Friday, January 19, 2018
Letters To The Editor

Monday's letters: Discouraging work isn't a plus

Optimistic report on Obamacare | Feb. 6, editorial

Discouraging work isn't positive

It takes a lot of spin to make the loss of 2.5 million full-time equivalent workers into something positive. The positive, allegedly, is that people now have a choice of working fewer hours. Should the Affordable Care Act be about allowing or coercing people to work fewer hours?

The Times has also pointed out the perils of the widening wealth gap between the poor and the top 1 percent. Under the Affordable Care Act, if lower-income people are working fewer hours, they will have a smaller income. The wealthy will still be wealthy. How will this not widen the gap?

People should be encouraged to work as hard as they can and want to. The CBO report says that, even if I can, perhaps I won't want to since the added income will be offset by unsubsidized health care. How is it good to give people a disincentive to work as hard as they can?

David Hagan, Tampa

Obamacare's toll on jobs | Feb. 5

Emancipation of workers

This front-page article gives a narrow picture of what the real impact of Obamacare will be for workers and corporations going forward. The real story is that this is probably the largest emancipation act since 1863. The Congressional Budget Office report suggests the workforce will shrink by an equivalent of more than 2 million, but what is the CBO measuring? It is measuring the millions of people who will quit jobs or reduce working at jobs they hate, that suck the life out of them, that offer little in the realm of psychic value but that carry insurance. For decades employees have been enslaved by the need for insurance for themselves and families offered by companies. We all know someone who works at a job he or she hates but does it for the insurance it provides.

Now they are free — free to choose to labor at what they love, to be entrepreneurial, independent and creative. Employees have just gotten a major win in the battle for a workplace that serves the needs of employees as well as corporations. The option for people to get health care other than at work opens up a huge opportunity. These people are not necessarily gone from the workplace. They will probably be working even more hours but they will be doing something they love and that provides more than just a paycheck and insurance. It's a win-win.

Deborah Talbot, Tampa

Action, not excuses, on flood fix | Feb. 7, editorial

Fighting for a fix

I could not agree more with the headline of your editorial, but the content is, at best, misleading. The truth is simple: There have been no votes on flood insurance in the U.S. House of Representatives this past week. Therefore, unfortunately, no members of the delegation have had an opportunity to cast a vote in favor of reform. To say otherwise is to perpetuate a cheap political ploy designed to insert partisanship and politics into this important matter.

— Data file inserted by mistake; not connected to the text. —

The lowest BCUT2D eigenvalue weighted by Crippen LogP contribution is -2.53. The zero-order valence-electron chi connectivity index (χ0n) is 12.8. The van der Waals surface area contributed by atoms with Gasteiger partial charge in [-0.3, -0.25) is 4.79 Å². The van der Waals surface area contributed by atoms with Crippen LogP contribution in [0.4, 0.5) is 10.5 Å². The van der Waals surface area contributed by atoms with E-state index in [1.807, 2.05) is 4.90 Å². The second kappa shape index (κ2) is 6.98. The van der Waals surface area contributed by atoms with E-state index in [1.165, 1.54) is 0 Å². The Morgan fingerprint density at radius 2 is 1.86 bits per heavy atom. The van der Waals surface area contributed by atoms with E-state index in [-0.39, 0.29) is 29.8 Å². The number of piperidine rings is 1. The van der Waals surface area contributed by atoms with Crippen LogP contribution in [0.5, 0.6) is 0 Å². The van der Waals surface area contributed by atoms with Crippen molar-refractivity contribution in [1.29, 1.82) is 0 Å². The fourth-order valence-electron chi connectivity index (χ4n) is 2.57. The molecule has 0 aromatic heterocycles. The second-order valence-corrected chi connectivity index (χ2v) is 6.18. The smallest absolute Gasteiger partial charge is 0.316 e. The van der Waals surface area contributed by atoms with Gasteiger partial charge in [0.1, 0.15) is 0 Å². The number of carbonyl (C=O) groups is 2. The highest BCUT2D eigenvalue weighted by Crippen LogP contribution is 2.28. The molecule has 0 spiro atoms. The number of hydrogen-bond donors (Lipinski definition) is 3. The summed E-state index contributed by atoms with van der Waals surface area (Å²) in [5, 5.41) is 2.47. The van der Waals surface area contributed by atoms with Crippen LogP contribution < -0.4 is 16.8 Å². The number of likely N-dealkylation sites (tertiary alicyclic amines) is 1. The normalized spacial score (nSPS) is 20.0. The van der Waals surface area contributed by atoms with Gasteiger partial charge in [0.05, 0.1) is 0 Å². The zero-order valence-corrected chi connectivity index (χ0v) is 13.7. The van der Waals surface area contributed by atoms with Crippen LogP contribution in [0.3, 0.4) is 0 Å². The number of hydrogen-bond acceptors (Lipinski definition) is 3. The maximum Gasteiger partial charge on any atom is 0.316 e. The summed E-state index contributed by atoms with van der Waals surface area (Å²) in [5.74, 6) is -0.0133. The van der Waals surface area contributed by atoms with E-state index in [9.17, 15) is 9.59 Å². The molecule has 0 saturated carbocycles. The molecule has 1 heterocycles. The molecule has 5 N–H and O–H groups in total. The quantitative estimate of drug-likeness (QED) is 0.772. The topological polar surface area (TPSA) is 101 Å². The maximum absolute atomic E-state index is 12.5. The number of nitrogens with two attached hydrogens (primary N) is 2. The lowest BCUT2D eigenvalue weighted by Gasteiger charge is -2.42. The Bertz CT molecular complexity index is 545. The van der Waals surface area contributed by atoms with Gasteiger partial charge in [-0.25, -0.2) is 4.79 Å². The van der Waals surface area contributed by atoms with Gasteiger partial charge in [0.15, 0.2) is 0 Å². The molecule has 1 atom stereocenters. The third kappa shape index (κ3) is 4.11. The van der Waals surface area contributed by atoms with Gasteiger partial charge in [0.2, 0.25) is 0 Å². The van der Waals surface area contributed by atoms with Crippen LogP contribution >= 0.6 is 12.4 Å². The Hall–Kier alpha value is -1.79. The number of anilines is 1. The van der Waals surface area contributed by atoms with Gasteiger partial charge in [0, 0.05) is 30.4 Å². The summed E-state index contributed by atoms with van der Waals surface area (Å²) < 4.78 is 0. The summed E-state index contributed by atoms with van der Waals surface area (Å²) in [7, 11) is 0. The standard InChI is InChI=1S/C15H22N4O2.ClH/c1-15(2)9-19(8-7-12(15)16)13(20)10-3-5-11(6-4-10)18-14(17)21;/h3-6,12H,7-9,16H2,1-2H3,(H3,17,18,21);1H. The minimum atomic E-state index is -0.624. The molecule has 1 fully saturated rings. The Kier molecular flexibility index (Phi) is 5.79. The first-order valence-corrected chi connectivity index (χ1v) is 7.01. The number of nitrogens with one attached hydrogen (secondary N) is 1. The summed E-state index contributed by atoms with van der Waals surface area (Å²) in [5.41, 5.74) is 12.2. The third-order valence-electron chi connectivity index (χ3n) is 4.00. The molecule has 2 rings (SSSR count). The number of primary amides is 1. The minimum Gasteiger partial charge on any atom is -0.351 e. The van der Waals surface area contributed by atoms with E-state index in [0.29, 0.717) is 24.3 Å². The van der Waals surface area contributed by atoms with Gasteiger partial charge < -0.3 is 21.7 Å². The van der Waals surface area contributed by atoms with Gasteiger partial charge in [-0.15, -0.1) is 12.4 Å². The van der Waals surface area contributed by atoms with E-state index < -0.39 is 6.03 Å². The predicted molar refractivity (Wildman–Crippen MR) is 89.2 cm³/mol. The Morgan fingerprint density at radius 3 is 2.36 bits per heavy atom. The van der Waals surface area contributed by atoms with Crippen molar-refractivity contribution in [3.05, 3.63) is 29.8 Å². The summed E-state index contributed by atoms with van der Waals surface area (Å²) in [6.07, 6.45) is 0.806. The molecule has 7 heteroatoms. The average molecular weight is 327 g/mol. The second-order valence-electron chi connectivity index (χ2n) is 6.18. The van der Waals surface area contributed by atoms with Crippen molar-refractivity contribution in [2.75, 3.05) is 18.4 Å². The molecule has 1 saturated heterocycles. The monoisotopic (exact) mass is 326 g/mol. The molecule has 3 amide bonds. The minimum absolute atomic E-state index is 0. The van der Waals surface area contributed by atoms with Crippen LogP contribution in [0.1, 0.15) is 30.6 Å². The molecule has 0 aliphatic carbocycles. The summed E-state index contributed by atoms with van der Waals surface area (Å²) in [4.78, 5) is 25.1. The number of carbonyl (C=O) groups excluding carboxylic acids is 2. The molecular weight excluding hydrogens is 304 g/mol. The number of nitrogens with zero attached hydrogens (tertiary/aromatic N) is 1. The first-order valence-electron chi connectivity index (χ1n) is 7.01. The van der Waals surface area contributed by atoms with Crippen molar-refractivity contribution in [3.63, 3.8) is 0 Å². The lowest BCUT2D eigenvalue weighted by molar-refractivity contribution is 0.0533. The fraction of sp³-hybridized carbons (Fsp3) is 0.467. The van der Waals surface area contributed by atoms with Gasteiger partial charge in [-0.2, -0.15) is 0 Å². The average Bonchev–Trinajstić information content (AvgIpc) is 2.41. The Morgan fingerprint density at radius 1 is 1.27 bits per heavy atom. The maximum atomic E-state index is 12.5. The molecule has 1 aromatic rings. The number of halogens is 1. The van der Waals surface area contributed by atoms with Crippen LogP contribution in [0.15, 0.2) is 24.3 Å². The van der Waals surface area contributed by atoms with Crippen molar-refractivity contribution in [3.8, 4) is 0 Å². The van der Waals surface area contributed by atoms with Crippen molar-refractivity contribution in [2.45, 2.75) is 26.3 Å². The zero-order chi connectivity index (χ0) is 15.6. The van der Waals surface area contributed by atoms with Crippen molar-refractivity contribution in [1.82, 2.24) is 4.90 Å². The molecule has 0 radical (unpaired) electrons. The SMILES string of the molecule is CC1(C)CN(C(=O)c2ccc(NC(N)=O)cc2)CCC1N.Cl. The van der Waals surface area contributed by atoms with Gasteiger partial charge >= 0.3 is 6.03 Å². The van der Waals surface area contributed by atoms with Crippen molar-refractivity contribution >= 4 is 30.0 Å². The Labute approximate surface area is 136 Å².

You are correct that Floridians deserve action, which is exactly why fixing the flood insurance problem has been my top priority. I have been working tirelessly to address the flood insurance crisis facing my constituents. I remain committed to finding a long-term solution, such as the one I proposed in my legislation, and I am supportive of all serious attempts to pass a short-term delay because my constituents deserve immediate relief. In addition to a legislative fix, I have held FEMA accountable for their poor implementation, bringing them to my district for a town hall meeting and following up with FEMA's actuarial staff to address rate calculation concerns.

My constituents cannot afford for Congress to kick the can down the road on this time-sensitive issue. Additionally, petty parliamentary gimmicks that only serve to generate distracting headlines instead of solutions are not helpful during this difficult time. My constituents deserve timely action and thoughtful attempts to solve this very real problem.

Based on my discussions with House leadership, I remain hopeful and confident that we will be able to solve this problem in a timely manner. My constituents can be assured that I will not rest until we do.

U.S. Rep. Gus Bilirakis, R-Palm Harbor

FEMA required to delay some flood rate hikes | Feb. 7

No relief in sight

So Congress delayed higher premiums until 2015, for temporary relief and to work on a more reasonable solution.

If you bought your home in October 2012, for example, this was before anyone knew about the Biggert-Waters Act. Neither Realtors, insurance agents nor mortgage brokers mentioned it when a home was purchased during this time period.